Wisdom teeth are the upper and lower third molars, located at the very back of the mouth. They are called wisdom teeth because usually they come in when a person is between 17 and 21 years or older Old enough to have gained some wisdom. Wisdom teeth that are healthy and properly positioned do not Cause problems.
WHAT CAUSES PROBLEMS WITH WISDOM TEETH?
Wisdom teeth may break partway through your gums, causing a flap of gum tissue to grow over them where food can become trapped and a gum infection can develop. Wisdom teeth can also come in crooked or facing the wrong direction. Or, if your jaw is not large enough to give them room, they may become impacted and unable to break through your gums. You may have trouble properly cleaning around Wisdom teeth because they are so far in the back of your mouth and may be crowded.
Wisdom teeth often cause no symptoms. Symptoms that may mean your wisdom teeth need to be removed Include: .Pain or jaw stiffness near an impacted tooth. .Pain or irritation from a tooth coming in at an awkward angle and rubbing against your cheek, tongue, or top or bottom of the mouth. .An infected swelling in the flap of gum tissue that has formed on top of an impacted tooth that has partially broken through the gum. .Crowding of other teeth. .Tooth decay or gum disease if there's not enough room to properly care for the wisdom tooth and surrounding teeth.
Your dentist will examine your teeth and gums for signs of a wisdom tooth coming through your gum or crowding other teeth. You will have X-rays to find out whether your wisdom teeth are causing problems now or are likely to cause problems in the future. RISKS After a wisdom tooth is removed, you may experience:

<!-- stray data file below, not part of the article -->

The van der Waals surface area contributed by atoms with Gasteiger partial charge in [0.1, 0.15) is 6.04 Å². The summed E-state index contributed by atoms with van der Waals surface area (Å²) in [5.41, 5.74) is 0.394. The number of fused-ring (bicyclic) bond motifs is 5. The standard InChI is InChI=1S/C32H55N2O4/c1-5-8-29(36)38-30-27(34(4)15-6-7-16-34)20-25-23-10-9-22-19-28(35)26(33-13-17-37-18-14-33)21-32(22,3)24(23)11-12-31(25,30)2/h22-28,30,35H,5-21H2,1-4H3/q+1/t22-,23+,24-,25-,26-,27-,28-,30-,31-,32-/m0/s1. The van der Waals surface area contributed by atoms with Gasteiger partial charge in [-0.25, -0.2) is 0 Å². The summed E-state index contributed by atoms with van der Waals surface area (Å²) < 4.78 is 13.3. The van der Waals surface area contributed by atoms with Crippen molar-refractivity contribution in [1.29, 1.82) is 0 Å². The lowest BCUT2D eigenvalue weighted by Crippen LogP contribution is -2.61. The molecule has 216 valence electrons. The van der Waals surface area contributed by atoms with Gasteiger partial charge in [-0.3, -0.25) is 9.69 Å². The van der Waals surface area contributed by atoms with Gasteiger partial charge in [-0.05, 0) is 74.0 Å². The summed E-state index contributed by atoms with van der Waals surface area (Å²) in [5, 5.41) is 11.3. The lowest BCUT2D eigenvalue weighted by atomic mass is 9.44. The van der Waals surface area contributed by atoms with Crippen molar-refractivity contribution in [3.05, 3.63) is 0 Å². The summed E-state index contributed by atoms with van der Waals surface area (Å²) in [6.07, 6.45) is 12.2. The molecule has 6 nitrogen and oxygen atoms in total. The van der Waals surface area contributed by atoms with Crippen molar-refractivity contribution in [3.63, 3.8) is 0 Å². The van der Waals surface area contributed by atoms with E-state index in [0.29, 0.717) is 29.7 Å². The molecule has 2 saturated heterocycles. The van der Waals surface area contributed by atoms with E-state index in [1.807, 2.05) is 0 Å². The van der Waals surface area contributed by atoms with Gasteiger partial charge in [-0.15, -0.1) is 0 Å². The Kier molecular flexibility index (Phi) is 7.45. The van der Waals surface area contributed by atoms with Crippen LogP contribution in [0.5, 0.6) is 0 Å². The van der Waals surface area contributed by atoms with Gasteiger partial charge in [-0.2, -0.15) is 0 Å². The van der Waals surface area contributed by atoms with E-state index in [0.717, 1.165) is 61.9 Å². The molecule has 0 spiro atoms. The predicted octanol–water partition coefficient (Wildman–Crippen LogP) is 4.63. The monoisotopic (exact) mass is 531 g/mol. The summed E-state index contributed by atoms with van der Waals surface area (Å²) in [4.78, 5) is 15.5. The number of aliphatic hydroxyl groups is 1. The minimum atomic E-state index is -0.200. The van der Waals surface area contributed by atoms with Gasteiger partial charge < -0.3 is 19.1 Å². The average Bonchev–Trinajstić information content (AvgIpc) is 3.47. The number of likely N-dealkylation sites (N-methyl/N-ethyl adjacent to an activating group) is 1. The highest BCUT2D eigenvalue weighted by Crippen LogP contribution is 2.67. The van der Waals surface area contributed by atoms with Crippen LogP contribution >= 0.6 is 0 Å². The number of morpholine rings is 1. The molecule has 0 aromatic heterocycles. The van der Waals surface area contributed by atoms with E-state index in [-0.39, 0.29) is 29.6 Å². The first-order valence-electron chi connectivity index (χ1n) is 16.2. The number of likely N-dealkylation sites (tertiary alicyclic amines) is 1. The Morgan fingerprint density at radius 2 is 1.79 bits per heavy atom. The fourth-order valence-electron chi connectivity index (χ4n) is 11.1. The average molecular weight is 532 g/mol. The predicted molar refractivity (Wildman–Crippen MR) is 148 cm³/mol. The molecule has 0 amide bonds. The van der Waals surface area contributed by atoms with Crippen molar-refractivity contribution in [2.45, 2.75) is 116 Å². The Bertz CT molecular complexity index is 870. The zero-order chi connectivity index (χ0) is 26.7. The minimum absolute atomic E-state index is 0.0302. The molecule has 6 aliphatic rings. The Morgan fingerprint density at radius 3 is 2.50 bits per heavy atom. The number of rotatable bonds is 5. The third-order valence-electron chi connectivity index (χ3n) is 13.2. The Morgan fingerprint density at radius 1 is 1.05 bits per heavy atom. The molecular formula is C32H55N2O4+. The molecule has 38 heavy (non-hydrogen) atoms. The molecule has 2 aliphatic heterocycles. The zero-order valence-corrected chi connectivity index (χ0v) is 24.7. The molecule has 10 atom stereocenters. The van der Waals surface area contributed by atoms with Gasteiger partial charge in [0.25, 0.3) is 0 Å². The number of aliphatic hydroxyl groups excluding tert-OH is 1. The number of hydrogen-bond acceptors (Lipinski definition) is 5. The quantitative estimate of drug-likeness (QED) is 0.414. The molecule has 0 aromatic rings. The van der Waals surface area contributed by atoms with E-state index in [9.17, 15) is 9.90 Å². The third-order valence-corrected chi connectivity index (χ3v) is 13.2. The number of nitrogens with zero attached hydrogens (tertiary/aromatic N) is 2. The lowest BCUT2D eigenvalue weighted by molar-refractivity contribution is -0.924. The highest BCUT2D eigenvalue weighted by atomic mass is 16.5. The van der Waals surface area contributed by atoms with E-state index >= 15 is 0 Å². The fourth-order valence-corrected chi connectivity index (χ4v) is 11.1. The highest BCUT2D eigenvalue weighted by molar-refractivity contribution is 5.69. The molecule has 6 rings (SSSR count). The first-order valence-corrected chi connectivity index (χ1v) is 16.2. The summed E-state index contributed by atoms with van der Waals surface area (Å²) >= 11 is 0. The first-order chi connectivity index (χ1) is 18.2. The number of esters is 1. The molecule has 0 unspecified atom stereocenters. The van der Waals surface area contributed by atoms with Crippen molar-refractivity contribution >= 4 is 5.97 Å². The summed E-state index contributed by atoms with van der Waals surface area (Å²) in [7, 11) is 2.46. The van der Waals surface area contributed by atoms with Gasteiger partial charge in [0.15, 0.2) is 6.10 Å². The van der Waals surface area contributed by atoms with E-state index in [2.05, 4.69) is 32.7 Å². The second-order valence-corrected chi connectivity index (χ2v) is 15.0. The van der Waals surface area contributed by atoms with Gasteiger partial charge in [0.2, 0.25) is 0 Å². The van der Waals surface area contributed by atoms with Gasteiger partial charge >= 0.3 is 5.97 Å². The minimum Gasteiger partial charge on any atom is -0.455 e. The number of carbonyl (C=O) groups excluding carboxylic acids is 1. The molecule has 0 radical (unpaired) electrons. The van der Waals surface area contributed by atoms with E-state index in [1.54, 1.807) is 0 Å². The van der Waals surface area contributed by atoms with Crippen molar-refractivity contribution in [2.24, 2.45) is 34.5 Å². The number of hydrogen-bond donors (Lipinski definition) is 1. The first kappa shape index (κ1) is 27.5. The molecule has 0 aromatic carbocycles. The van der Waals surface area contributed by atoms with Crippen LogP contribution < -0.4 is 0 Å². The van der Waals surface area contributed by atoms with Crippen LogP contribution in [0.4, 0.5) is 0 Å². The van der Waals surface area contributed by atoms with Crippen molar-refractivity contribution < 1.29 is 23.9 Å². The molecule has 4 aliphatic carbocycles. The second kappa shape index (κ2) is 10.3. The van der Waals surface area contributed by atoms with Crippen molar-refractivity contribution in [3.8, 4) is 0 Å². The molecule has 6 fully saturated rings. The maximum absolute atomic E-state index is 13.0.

Pain and swelling in your gums and tooth socket where the tooth was removed.
Bleeding that won't stop for about 24 hours. .Difficulty with or pain from opening your jaw (trismus).
Damage to existing dental work, such as crowns or bridges, or to roots of a nearby tooth.
A painful inflammation called dry socket, which happens if the protective blood clot is lost too soon.
Numbness in your mouth and lips after the local anaesthetic wears off, due to injury or inflammation of nerves in the jaw.
Numbness in the mouth or lips that does not go away.
A fractured jaw if the tooth was firmly attached to the jaw bone.
An opening into the sinus cavity when a wisdom tooth is removed from the upper jaw.